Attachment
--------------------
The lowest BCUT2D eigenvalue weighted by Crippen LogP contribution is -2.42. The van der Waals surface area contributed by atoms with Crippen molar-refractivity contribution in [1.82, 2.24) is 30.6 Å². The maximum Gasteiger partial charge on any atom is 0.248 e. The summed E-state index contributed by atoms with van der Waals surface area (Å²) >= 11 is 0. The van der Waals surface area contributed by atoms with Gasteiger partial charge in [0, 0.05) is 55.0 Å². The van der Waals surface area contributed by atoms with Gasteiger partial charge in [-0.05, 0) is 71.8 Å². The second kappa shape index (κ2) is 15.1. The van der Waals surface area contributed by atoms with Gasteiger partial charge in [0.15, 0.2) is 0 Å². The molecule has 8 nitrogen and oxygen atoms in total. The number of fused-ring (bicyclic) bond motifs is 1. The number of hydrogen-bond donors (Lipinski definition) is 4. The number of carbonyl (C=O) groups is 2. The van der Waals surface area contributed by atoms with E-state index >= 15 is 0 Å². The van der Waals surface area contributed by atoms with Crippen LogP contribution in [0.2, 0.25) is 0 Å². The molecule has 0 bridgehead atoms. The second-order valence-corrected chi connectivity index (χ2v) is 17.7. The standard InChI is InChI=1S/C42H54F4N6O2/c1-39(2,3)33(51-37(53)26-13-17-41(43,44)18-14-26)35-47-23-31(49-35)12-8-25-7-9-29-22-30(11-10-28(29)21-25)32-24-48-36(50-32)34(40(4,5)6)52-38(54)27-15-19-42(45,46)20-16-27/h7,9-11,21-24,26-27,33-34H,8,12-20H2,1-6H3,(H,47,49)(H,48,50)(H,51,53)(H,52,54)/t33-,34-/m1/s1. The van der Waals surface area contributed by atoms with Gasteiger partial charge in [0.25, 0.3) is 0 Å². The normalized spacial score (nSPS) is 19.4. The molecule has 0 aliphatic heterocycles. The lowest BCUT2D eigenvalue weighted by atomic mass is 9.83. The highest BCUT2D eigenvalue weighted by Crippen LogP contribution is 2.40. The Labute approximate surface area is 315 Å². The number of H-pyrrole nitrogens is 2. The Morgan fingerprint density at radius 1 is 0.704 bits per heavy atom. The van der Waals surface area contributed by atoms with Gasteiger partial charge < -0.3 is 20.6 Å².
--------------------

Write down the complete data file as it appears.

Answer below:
The lowest BCUT2D eigenvalue weighted by Crippen LogP contribution is -2.42. The van der Waals surface area contributed by atoms with Crippen molar-refractivity contribution in [1.82, 2.24) is 30.6 Å². The maximum Gasteiger partial charge on any atom is 0.248 e. The summed E-state index contributed by atoms with van der Waals surface area (Å²) >= 11 is 0. The van der Waals surface area contributed by atoms with Gasteiger partial charge in [0, 0.05) is 55.0 Å². The van der Waals surface area contributed by atoms with Gasteiger partial charge in [-0.05, 0) is 71.8 Å². The second kappa shape index (κ2) is 15.1. The van der Waals surface area contributed by atoms with Gasteiger partial charge in [0.15, 0.2) is 0 Å². The molecule has 8 nitrogen and oxygen atoms in total. The number of fused-ring (bicyclic) bond motifs is 1. The number of hydrogen-bond donors (Lipinski definition) is 4. The number of carbonyl (C=O) groups is 2. The van der Waals surface area contributed by atoms with E-state index >= 15 is 0 Å². The van der Waals surface area contributed by atoms with Crippen LogP contribution in [0.2, 0.25) is 0 Å². The molecule has 0 bridgehead atoms. The second-order valence-corrected chi connectivity index (χ2v) is 17.7. The standard InChI is InChI=1S/C42H54F4N6O2/c1-39(2,3)33(51-37(53)26-13-17-41(43,44)18-14-26)35-47-23-31(49-35)12-8-25-7-9-29-22-30(11-10-28(29)21-25)32-24-48-36(50-32)34(40(4,5)6)52-38(54)27-15-19-42(45,46)20-16-27/h7,9-11,21-24,26-27,33-34H,8,12-20H2,1-6H3,(H,47,49)(H,48,50)(H,51,53)(H,52,54)/t33-,34-/m1/s1. The van der Waals surface area contributed by atoms with Gasteiger partial charge in [0.25, 0.3) is 0 Å². The normalized spacial score (nSPS) is 19.4. The molecule has 0 aliphatic heterocycles. The lowest BCUT2D eigenvalue weighted by atomic mass is 9.83. The highest BCUT2D eigenvalue weighted by Crippen LogP contribution is 2.40. The Labute approximate surface area is 315 Å². The number of H-pyrrole nitrogens is 2. The Morgan fingerprint density at radius 1 is 0.704 bits per heavy atom. The van der Waals surface area contributed by atoms with Gasteiger partial charge < -0.3 is 20.6 Å².